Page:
ISLAMABAD: Pakistan’s information minister, Murtaza Solangi, on Sunday denied reports of unrest in the country’s northern Gilgit-Baltistan region after protests by followers of different schools of thought, saying the territory was a “heaven of peace.”
Solangi’s statement came after reports on social media suggested that sectarian tensions were on the rise in the mountainous region, following controversial speeches by Sunni and Shiite clerics and the registration of police complaints against each other.
The reports suggested that the GB administration had requested for army’s deployment to quell the protests, but the administration said on Saturday it had requisitioned troops only to maintain order during Chehlum of Imam Hussain (RA) next week, which marks 40 days since the day of his martyrdom on the 10th of Muharram.
In a post on X messaging platform, Solangi attempted to “set the record straight,” amidst what he called “misleading social media narratives and fake news.”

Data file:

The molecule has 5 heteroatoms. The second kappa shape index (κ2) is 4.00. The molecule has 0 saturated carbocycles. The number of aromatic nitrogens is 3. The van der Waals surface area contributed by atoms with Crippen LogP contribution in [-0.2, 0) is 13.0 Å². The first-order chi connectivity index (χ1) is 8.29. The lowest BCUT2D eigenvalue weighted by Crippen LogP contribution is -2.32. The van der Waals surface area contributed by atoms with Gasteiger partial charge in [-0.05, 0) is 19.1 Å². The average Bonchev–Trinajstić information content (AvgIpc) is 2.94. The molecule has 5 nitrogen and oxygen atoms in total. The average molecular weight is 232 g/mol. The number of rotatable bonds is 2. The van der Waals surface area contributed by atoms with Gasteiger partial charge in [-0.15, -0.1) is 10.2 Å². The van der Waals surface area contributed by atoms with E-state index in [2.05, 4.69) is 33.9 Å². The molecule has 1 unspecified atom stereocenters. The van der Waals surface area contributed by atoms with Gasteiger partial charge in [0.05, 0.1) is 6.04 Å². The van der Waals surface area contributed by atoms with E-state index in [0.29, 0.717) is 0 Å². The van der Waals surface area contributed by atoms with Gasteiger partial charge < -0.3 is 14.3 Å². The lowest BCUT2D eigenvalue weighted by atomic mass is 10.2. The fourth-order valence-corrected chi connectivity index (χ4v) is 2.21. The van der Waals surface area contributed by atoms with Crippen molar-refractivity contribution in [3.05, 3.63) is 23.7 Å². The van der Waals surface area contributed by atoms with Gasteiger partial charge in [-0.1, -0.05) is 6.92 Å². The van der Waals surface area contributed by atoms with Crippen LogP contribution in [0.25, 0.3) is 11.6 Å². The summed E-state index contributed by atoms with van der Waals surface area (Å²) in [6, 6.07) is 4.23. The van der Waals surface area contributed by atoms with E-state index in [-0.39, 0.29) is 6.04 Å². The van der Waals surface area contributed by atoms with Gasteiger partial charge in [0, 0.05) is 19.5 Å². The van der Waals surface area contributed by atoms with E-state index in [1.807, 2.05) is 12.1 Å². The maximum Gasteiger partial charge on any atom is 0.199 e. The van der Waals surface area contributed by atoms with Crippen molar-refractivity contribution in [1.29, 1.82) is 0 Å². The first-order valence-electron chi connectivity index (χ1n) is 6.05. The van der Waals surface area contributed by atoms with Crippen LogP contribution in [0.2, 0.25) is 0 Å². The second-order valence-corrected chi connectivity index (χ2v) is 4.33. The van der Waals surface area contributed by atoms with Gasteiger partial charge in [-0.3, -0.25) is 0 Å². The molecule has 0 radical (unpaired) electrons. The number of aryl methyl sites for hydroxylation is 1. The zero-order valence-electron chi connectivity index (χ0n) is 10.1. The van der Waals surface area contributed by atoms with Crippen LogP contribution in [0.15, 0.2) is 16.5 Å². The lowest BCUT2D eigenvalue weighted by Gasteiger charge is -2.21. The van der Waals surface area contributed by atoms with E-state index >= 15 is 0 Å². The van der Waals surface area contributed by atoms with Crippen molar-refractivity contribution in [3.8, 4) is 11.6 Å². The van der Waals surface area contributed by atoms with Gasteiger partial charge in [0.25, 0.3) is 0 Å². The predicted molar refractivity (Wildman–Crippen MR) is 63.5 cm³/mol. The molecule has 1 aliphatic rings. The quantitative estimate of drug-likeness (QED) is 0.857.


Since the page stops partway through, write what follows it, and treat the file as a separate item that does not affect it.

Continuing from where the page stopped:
“The reports of unrest are baseless; no shots were fired, no damage to public and private property did occur,” the minister said.
“The protests are a natural political democratic response to local issues, which were managed peacefully in Gilgit-Baltistan. Gilgit Baltistan remains a heaven of peace and harmony.”
He said schools, colleges, markets and roads were open in the region, displaying a sense of normalcy.
“Peaceful protests do occur at times in reaction to some religious and sectarian concerns but the law and order situation is calm,” Solangi said.
“No Army deployment has taken place and the Pakistan Army is prepared for community protection during the events like Chehlum of Hazrat Imam Hussain (RA) in the coming week.”